An exploration of the social service role strain, social service role stress and empowerment of frontline police officers in China
Student thesis: Doctoral Thesis
Related Research Unit(s)
This study examines the possible relationships between police social service role strain (PSSRS), police social service role stress (PSSRSS), police social service structural empowerment (PSSSE) and police social service psychological empowerment (PSSPE) among frontline police officers in China. Based on theories of role strain, structural empowerment and psychological empowerment, a conceptual model of Police Social Service Role Stress-Strain and Coping is established. This study adopts a two-phase (quantitative and qualitative approaches) sequential explanatory design. In the first phase, a questionnaire is used to collect data from a sample of two hundred frontline community patrol officers in Shenzhen Public Security Bureau (China). After conducting the quantitative analysis, the author uses in-depth interviews to explore the nature of PSSRS, PSSRSS, PSSSE and PSSPE from 12 selected interviewees’ insights. According to the results of the survey and in-depth interviews, the participants report a comparatively high level of PSSRS and PSSRSS, and seem to perceive a low level of PSSSE and have a weak sense of PSSPE. It has been found that there are significantly positive correlations between PSSRSS and PSSRS and negative relationships between PSSSE, PSSPE and PSSRS. The emergence of PSSRSS, PSSSE, PSSPE, PSSRS and their correlations needs to be understood as dependent upon the development of Chinese policing and the Chinese police organization. In reviewing the development of Chinese policing in the pre-reform period, the dual social control (informal and formal) mechanism with emphasis on informal social control followed the mass line of policing and operated very well for social service delivery in China. During the reform era, Chinese policing is characterized by strike-hard campaigns, police professionalization, and police professional ethics which are highly concerned with the emergence of PSSRS and PSSRSS. Many limits of paramilitary-bureaucratic structure in Chinese police organization are closely concerned with respondents’ perception of a low level of PSSSE and PSSPE. The author proposes a model for understanding and coping with PSSRS among frontline police officers. Many suggestions are made for inhibiting the emergence of PSSRSS and improving the empowerment in the police organization.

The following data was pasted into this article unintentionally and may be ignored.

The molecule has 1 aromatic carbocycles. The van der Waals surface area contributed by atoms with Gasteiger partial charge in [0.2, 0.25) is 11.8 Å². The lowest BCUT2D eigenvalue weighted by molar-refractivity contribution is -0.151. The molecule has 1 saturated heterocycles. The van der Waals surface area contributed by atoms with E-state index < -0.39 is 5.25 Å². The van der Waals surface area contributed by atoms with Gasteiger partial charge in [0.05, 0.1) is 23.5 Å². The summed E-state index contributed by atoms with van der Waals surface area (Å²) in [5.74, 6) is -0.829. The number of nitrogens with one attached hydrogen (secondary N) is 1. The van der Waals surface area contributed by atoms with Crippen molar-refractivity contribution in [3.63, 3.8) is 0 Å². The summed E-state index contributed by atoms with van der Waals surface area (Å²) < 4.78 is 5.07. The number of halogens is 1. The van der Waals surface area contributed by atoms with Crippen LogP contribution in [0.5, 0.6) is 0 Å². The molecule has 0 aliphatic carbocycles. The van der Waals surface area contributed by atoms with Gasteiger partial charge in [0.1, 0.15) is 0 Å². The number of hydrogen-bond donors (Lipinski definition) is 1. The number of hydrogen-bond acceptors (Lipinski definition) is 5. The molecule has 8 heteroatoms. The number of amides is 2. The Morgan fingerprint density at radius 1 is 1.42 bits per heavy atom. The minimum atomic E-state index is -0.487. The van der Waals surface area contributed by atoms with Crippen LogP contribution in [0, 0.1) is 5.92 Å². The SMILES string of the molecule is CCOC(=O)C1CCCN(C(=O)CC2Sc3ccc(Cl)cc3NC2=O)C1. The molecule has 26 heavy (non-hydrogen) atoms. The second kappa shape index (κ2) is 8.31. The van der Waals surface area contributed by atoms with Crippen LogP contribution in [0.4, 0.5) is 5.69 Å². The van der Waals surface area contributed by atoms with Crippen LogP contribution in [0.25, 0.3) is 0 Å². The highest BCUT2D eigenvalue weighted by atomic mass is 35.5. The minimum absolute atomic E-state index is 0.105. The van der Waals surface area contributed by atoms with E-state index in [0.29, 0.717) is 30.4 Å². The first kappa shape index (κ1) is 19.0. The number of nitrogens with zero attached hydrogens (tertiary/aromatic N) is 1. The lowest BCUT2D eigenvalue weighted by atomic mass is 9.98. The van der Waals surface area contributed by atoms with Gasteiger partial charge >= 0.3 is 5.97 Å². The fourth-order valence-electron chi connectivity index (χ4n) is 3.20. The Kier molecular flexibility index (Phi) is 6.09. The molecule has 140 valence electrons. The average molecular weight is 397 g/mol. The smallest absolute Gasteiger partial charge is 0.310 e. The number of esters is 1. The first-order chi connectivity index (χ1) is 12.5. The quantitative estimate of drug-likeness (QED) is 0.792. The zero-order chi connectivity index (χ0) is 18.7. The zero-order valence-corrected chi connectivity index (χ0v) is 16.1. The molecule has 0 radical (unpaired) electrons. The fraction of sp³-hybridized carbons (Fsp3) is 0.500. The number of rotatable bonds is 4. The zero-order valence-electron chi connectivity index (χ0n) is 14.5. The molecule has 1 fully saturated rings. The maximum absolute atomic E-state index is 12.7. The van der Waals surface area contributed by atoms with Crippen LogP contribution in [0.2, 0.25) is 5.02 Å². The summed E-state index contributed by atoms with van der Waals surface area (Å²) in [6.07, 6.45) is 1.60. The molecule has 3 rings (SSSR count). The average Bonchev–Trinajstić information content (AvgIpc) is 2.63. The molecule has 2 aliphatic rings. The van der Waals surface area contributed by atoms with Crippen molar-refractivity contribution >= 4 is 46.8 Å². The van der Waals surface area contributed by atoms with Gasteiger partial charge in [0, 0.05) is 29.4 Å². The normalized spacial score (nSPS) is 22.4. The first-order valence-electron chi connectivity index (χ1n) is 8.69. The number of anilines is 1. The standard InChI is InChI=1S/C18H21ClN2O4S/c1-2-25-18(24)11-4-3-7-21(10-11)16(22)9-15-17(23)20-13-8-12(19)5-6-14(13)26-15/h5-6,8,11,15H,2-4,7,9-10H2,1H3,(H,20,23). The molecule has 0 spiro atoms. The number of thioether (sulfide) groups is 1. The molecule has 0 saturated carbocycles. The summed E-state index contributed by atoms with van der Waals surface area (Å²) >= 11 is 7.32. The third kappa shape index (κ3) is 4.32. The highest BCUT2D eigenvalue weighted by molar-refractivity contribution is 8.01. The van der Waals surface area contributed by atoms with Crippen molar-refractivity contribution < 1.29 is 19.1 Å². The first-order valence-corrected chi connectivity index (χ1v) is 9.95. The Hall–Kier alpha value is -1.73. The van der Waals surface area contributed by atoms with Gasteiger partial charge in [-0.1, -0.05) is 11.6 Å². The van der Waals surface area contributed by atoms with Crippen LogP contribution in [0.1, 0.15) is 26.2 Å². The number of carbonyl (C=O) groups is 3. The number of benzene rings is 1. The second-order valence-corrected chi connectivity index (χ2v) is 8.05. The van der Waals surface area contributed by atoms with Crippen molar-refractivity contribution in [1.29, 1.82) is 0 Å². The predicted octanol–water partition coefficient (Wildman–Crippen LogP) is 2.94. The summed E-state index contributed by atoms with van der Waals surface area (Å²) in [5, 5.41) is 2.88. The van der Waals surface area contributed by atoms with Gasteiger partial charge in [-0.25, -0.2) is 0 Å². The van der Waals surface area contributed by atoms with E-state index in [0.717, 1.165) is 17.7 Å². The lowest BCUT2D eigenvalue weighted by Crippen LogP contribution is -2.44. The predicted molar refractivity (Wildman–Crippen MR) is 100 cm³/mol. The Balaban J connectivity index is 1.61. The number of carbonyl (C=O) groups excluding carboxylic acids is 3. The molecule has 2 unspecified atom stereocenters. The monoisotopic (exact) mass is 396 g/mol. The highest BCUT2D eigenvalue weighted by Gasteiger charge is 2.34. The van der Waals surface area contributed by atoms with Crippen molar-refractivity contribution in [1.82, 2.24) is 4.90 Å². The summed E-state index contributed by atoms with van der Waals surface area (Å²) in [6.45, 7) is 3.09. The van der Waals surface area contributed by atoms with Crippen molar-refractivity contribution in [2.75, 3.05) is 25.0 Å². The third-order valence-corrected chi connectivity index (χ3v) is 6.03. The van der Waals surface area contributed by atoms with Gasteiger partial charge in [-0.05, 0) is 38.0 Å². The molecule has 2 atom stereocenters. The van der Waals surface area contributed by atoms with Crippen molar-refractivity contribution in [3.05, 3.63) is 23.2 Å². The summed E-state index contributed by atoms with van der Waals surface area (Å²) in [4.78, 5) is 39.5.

- China, Police social work, Police